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More Claims About ‘Third Man’ in Skripal Poisoning

Bellingcat say a Russian military intelligence agent may have helped plan poison attacks in the UK and Bulgaria.

8 February 2019

An alleged third Russian agent implicated in the poisoning of Russian double agent Sergei Skripal in the UK last year may have been in Bulgaria at the time of a poison attack there in 2015.


The open source investigation group Bellingcat and its Russian partner Insider claim the senior officer with the Russian military intelligence agency GRU was given a cover identity in 2010, at the same time as the GRU officers suspected of carrying out the Skripal poisoning, Anatoliy Chepiga and Alexander Mishkin.


Under the name “Sergey Fedotov,” he traveled widely over the next few years, but a trip to Bulgaria in 2015 is of interest because it coincided with the attempted poisoning of Bulgarian weapons entrepreneur Emilian Gebrev, Bellingcat says.



Gebrev was hospitalized on 24 April 2015 with symptoms of severe poisoning. His adult son and an executive at his company fell ill at around the same time. A lab in Helsinki specializing in chemical weapons attempted to identify the poison at Gebrev’s request and reported it found two poisons, one a strong pesticide and the other it was unable to identify, Bellingcat says, citing a 25 January story in the Bulgarian weekly Capital.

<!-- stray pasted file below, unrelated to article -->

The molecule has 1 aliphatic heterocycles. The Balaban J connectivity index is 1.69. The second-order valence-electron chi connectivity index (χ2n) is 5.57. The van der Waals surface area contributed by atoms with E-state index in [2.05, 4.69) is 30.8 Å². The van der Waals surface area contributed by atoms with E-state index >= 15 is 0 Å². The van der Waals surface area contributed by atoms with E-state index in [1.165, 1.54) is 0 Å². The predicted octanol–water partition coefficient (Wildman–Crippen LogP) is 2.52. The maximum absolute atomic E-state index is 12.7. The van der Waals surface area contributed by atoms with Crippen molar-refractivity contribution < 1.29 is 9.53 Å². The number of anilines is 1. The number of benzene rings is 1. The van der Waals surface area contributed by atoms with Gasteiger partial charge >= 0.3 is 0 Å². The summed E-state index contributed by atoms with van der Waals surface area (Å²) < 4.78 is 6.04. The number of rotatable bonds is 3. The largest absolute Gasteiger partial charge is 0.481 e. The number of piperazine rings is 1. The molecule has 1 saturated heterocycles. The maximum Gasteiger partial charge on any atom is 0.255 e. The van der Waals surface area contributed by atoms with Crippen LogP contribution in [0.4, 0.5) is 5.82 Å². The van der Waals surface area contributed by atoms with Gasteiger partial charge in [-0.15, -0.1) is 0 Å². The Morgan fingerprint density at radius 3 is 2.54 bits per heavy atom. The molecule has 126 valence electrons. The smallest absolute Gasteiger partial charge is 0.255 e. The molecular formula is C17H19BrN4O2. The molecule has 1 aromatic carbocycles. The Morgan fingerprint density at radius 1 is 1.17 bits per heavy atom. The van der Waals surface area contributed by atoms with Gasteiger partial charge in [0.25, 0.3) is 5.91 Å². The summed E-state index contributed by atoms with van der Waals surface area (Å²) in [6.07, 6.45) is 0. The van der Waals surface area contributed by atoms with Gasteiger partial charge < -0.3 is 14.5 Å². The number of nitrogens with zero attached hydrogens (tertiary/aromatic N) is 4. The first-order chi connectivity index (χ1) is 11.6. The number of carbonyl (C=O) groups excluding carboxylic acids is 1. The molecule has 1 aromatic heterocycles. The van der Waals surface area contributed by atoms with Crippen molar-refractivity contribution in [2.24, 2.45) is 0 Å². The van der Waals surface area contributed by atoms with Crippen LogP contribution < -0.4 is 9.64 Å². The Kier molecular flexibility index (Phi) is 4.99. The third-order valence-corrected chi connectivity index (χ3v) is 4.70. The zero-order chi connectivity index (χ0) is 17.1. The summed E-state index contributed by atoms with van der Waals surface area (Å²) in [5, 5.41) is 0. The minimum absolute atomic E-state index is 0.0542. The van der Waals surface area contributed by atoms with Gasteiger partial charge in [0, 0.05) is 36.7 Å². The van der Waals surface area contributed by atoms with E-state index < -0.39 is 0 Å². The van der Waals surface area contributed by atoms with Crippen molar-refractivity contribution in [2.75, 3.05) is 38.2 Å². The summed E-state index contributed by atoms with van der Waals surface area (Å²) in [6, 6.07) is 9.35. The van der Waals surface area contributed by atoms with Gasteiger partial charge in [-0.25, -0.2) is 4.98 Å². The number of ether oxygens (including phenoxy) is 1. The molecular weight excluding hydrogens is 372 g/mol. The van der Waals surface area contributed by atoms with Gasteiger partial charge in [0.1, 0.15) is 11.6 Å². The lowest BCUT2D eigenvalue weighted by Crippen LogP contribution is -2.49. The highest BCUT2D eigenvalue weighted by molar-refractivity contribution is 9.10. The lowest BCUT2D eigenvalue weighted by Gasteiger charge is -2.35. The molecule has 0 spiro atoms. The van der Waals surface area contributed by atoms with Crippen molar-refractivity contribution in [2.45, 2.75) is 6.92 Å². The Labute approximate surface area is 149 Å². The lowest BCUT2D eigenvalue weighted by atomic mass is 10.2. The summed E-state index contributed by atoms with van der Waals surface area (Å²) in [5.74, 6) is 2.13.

“The events surrounding ‘Sergey Fedotov’ ’s trips to Bulgaria closely match the pattern of his trip to and from the United Kingdom at the time of the Skripal poisoning,” Bellingcat writes.


Bellingcat’s findings have been used by authorities in several high-profile investigations, including the 2014 downing of a Malaysian airliner over eastern Ukraine.


Fedotov arrived in the UK on 2 March 2018, the same day as Chepiga and Mishkin, but on a different flight, Russian news outlet Fontanka reported in October. The Daily Telegraph earlier broke the story of the third suspected poisoner.


Fedotov’s true identity has not yet been uncovered while his role in the attack on Col. Skripal, a former GRU officer who sold secrets to MI6, also remains unclear,” The Telegraph said yesterday.



  • London police are continuing to investigate the Skripal poisoning, telling TASS this might include “identifying any other suspects who may have been involved in carrying out or planning the attack” but providing no further details.


  • Gebrev told Bellingcat he was at a loss to explain why the GRU might have wanted to hurt him and his family. He did provide two hypothetical reasons: either the agency was angered by his company’s exports of specialized defense-related equipment to Ukraine, or Russia might have been interested in an arms factory he controlled.
Compiled by Ky Krauthamer
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